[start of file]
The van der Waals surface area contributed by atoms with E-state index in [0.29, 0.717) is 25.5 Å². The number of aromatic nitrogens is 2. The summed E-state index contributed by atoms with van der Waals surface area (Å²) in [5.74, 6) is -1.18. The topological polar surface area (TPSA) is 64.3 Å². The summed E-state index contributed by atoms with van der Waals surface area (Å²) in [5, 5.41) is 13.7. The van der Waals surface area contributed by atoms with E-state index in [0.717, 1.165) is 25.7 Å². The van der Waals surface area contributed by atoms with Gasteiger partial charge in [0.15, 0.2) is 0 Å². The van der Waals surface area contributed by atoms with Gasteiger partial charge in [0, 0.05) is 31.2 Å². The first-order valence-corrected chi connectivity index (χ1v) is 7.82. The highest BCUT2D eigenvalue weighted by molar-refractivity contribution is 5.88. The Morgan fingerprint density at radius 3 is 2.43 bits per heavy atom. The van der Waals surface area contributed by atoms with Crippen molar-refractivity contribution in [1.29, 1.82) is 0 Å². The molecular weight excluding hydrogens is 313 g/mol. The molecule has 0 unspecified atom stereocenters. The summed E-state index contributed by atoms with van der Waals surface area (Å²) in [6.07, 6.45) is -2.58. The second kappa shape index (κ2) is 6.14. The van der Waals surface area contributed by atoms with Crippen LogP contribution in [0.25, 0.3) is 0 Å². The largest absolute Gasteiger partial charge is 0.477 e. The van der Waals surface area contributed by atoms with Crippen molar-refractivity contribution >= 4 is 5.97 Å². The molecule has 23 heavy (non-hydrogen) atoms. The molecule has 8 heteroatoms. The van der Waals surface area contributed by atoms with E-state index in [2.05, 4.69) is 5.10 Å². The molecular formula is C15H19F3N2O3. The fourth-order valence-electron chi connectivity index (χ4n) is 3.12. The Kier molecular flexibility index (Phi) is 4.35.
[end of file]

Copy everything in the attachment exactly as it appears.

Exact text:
The van der Waals surface area contributed by atoms with E-state index in [0.29, 0.717) is 25.5 Å². The number of aromatic nitrogens is 2. The summed E-state index contributed by atoms with van der Waals surface area (Å²) in [5.74, 6) is -1.18. The topological polar surface area (TPSA) is 64.3 Å². The summed E-state index contributed by atoms with van der Waals surface area (Å²) in [5, 5.41) is 13.7. The van der Waals surface area contributed by atoms with E-state index in [0.717, 1.165) is 25.7 Å². The van der Waals surface area contributed by atoms with Gasteiger partial charge in [0.15, 0.2) is 0 Å². The van der Waals surface area contributed by atoms with Gasteiger partial charge in [0, 0.05) is 31.2 Å². The first-order valence-corrected chi connectivity index (χ1v) is 7.82. The highest BCUT2D eigenvalue weighted by molar-refractivity contribution is 5.88. The Morgan fingerprint density at radius 3 is 2.43 bits per heavy atom. The van der Waals surface area contributed by atoms with Crippen molar-refractivity contribution in [1.29, 1.82) is 0 Å². The molecular weight excluding hydrogens is 313 g/mol. The molecule has 0 unspecified atom stereocenters. The summed E-state index contributed by atoms with van der Waals surface area (Å²) in [6.07, 6.45) is -2.58. The second kappa shape index (κ2) is 6.14. The van der Waals surface area contributed by atoms with Crippen LogP contribution in [0.25, 0.3) is 0 Å². The largest absolute Gasteiger partial charge is 0.477 e. The van der Waals surface area contributed by atoms with Crippen molar-refractivity contribution >= 4 is 5.97 Å². The molecule has 23 heavy (non-hydrogen) atoms. The molecule has 8 heteroatoms. The van der Waals surface area contributed by atoms with E-state index in [2.05, 4.69) is 5.10 Å². The molecular formula is C15H19F3N2O3. The fourth-order valence-electron chi connectivity index (χ4n) is 3.12. The Kier molecular flexibility index (Phi) is 4.35.